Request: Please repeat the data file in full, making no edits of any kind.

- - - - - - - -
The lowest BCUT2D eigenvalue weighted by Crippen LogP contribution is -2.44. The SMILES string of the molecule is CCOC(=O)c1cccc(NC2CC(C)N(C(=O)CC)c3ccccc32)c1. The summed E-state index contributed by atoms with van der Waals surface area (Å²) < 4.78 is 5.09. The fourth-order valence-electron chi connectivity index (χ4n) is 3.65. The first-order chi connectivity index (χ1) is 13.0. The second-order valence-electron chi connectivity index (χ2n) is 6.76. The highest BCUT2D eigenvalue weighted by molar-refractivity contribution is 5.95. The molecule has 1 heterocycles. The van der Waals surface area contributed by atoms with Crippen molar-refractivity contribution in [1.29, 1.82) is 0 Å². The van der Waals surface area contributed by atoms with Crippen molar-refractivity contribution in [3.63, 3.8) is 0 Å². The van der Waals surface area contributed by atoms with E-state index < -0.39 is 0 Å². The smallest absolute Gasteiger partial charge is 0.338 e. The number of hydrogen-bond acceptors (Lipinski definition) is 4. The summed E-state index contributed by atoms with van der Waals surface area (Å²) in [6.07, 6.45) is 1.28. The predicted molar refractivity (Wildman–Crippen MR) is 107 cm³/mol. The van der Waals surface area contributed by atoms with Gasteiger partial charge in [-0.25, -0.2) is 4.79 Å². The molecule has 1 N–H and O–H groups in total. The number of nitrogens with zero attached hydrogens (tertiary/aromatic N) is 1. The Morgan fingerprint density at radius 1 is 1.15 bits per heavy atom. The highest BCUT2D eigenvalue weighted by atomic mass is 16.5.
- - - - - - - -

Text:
The lowest BCUT2D eigenvalue weighted by Crippen LogP contribution is -2.44. The SMILES string of the molecule is CCOC(=O)c1cccc(NC2CC(C)N(C(=O)CC)c3ccccc32)c1. The summed E-state index contributed by atoms with van der Waals surface area (Å²) < 4.78 is 5.09. The fourth-order valence-electron chi connectivity index (χ4n) is 3.65. The first-order chi connectivity index (χ1) is 13.0. The second-order valence-electron chi connectivity index (χ2n) is 6.76. The highest BCUT2D eigenvalue weighted by molar-refractivity contribution is 5.95. The molecule has 1 heterocycles. The van der Waals surface area contributed by atoms with Crippen molar-refractivity contribution in [1.29, 1.82) is 0 Å². The van der Waals surface area contributed by atoms with Crippen molar-refractivity contribution in [3.63, 3.8) is 0 Å². The van der Waals surface area contributed by atoms with E-state index < -0.39 is 0 Å². The smallest absolute Gasteiger partial charge is 0.338 e. The number of hydrogen-bond acceptors (Lipinski definition) is 4. The summed E-state index contributed by atoms with van der Waals surface area (Å²) in [6.07, 6.45) is 1.28. The predicted molar refractivity (Wildman–Crippen MR) is 107 cm³/mol. The van der Waals surface area contributed by atoms with Gasteiger partial charge in [-0.25, -0.2) is 4.79 Å². The molecule has 1 N–H and O–H groups in total. The number of nitrogens with zero attached hydrogens (tertiary/aromatic N) is 1. The Morgan fingerprint density at radius 1 is 1.15 bits per heavy atom. The highest BCUT2D eigenvalue weighted by atomic mass is 16.5.